ATO to get stronger powers to crack down on unpaid superannuation: Here’s what it means for your business

The federal government plans to hand the Australian Taxation Office additional funding to catch out employers who fail to pay their staff correct superannuation amounts, after reports from a range of agencies suggested the vast majority of non-payments come from small business owners.

On Tuesday, Minister for Revenue and Financial Services Kelly O’Dwyer said a new package of legislation, which includes requirements for super funds to report data to the ATO more frequently and gives the tax office greater powers in issuing director penalty notices, will stop employers from hiding from their “legal duty”.

The total value of unpaid super contributions each year has been estimated at up to $3.6 billion, while a memo from the tax office released this week suggests the gap between what employers should be paying and what they actually pay staff amounted to $2.85 billion in 2014-15.

Small businesses are a key focus in the fight against unpaid super, and should the government’s reforms be realised, it says it will be easier to track those making errors.

Here’s what you need to know.

How would the reforms change the ATO’s approach?

The reforms would cover how super funds would have to communicate with the tax office, how the ATO can chase employers, and how the ATO can seek court-ordered penalties.

The changes include:

• Requiring super funds to report contributions they receive into their funds to the tax office at least monthly, so non-payments can be better tracked;

• “Strengthening” director penalty notices that the ATO can issue when an employer fails to be compliant, and using a security bond when an employer is considered high-risk — although exact details of this have not yet been revealed;

• Allowing the tax office to seek court-ordered penalties against employers in serious cases, such as when repeat offenders fail to repair the situation;

• An earlier commitment from the government to close a loophole to stop employers from reducing their super guarantee payments to below the 9.5% requirement in cases where employees are salary sacrificing into super.

Head of policy at CPA Australia Paul Drum says the reforms look as though they are striking a good balance to protect workers, but says “additional reporting should increase compliance costs for [super] funds”.

Why are SMEs in the firing line?

The reform package is a response to a report from a cross-agency investigation into superannuation non-compliance released in January this year.

Drawing on data from a range of government agencies, the investigation found 97% of reports of unpaid super made to the ATO are about small business employers. The report signalled authorities should be focused on those employers as well as those who employ themselves within incorporated businesses, who may not realise that by keeping money in their businesses instead of paying themselves the superannuation guarantee, they are not complying with the law.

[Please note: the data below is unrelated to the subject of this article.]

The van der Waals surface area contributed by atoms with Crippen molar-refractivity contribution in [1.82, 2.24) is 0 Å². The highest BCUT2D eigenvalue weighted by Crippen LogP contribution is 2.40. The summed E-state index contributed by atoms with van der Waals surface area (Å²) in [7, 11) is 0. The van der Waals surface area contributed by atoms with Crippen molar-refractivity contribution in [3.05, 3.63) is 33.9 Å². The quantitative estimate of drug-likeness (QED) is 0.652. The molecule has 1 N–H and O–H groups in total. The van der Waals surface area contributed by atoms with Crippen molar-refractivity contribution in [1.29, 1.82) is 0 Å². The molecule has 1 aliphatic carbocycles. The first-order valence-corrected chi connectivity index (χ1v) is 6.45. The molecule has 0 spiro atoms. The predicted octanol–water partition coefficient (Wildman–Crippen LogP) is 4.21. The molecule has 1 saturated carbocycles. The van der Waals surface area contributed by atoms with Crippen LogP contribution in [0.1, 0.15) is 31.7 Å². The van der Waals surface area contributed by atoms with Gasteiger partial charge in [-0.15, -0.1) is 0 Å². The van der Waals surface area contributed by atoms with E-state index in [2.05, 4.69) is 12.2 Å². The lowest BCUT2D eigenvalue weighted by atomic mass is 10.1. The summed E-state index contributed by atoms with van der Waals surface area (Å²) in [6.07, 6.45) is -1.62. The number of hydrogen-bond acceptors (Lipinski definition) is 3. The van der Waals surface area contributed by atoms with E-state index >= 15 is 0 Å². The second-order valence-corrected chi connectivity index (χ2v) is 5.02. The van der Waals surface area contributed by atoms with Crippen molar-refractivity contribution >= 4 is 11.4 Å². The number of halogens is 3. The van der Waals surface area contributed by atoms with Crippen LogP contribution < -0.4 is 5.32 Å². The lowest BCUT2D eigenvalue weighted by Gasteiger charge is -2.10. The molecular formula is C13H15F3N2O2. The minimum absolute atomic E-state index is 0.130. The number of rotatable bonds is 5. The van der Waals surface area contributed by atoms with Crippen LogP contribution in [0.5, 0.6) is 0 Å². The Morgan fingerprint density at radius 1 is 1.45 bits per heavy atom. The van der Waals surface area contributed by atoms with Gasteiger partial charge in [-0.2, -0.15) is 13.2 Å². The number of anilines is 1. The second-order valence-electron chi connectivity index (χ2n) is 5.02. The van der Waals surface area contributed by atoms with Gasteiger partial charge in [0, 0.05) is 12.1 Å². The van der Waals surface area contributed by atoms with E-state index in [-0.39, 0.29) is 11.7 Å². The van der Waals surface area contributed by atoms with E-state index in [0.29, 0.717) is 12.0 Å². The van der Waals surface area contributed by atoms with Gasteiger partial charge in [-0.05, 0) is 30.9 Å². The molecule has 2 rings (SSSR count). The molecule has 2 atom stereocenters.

Retirement planning experts have previously told SmartCompany that even if an individual is paying their own wages, a failure to also pay themselves super could open them up to penalties.

Over the past six months regulators and experts have asked for more action to be taken to track how employers pay super in real time. Earlier this year, Inspector-General of Taxation Ali Noroozi suggested random audits should be performed to catch any irregularities in the records of SMEs.

What are the current penalties?

If a business is found to have not paid correct super entitlements in time, the tax office can already pursue a range of charges and penalties.

This includes an initial “super guarantee charge”, which includes an interest charged for unpaid super and and administration fee of $20 per employee each quarter that the right payments aren’t made.

The tax office can also seek director penalty notices to start proceedings to recover lost super from an employer directly.

Employers may also be liable for a range of other penalties, including if they pay less super than is required or fail to keep records. The tax office outlines liabilities for these issues here.

How is Single Touch Payroll involved?

Minister O’Dwyer has said moving all Australian businesses to the Single Touch Payroll processes over the next two years should hopefully remove the burden of administration involved in superannuation payments and ensure workers get paid sooner.

In a statement on the proposed reforms, she highlighted that all employers with 20 or more staff will be required to use Single Touch Payroll processes by July 2018.

Smaller employers will be expected to start transitioning to the system by July 2019.

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4 years ago

Good, I’m sick of my competitors not paying their tax and super, these same companies then go out and undercut all the businesses that do the right thing because they don’t have to allow for the extra overheads.

Robert M
Robert M
4 years ago

In the paragraph headed ‘Why are SMEs in the firing line?’, in the sentence about small business people paying themselves, you should have mentioned that this requirement is ONLY necessary for those small businesses who are companies.

This section of the article only applies to 30% of small businesses who are companies and not the 70% of small businesses who are sole traders, partnerships and trusts. They have no such obligation and would be misled by this information.